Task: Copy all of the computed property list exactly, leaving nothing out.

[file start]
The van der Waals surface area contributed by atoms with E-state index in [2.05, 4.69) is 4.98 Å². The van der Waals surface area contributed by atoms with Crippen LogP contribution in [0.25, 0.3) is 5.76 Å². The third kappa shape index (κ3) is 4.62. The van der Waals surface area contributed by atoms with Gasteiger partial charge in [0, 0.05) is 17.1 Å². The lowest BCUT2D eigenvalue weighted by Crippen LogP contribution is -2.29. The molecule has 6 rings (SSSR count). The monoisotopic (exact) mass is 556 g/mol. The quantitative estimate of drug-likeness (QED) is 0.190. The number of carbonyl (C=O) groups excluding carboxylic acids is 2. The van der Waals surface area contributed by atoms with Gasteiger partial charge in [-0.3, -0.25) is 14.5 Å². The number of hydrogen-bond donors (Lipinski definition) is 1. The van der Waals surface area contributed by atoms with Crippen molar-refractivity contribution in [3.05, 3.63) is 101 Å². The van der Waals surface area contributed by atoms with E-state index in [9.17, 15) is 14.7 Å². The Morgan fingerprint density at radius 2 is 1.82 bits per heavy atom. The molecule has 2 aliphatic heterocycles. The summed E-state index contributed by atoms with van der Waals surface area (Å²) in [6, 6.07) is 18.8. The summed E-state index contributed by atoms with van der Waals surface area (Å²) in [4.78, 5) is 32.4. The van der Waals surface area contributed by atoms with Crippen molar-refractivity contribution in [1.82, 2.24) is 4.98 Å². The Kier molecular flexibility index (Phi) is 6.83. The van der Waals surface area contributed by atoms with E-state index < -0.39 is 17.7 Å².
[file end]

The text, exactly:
The van der Waals surface area contributed by atoms with E-state index in [2.05, 4.69) is 4.98 Å². The van der Waals surface area contributed by atoms with Crippen LogP contribution in [0.25, 0.3) is 5.76 Å². The third kappa shape index (κ3) is 4.62. The van der Waals surface area contributed by atoms with Gasteiger partial charge in [0, 0.05) is 17.1 Å². The lowest BCUT2D eigenvalue weighted by Crippen LogP contribution is -2.29. The molecule has 6 rings (SSSR count). The monoisotopic (exact) mass is 556 g/mol. The quantitative estimate of drug-likeness (QED) is 0.190. The number of carbonyl (C=O) groups excluding carboxylic acids is 2. The van der Waals surface area contributed by atoms with Gasteiger partial charge in [-0.3, -0.25) is 14.5 Å². The number of hydrogen-bond donors (Lipinski definition) is 1. The van der Waals surface area contributed by atoms with Crippen molar-refractivity contribution in [3.05, 3.63) is 101 Å². The van der Waals surface area contributed by atoms with E-state index in [9.17, 15) is 14.7 Å². The Morgan fingerprint density at radius 2 is 1.82 bits per heavy atom. The molecule has 2 aliphatic heterocycles. The summed E-state index contributed by atoms with van der Waals surface area (Å²) in [6, 6.07) is 18.8. The summed E-state index contributed by atoms with van der Waals surface area (Å²) in [4.78, 5) is 32.4. The van der Waals surface area contributed by atoms with Crippen molar-refractivity contribution in [1.82, 2.24) is 4.98 Å². The Kier molecular flexibility index (Phi) is 6.83. The van der Waals surface area contributed by atoms with E-state index < -0.39 is 17.7 Å².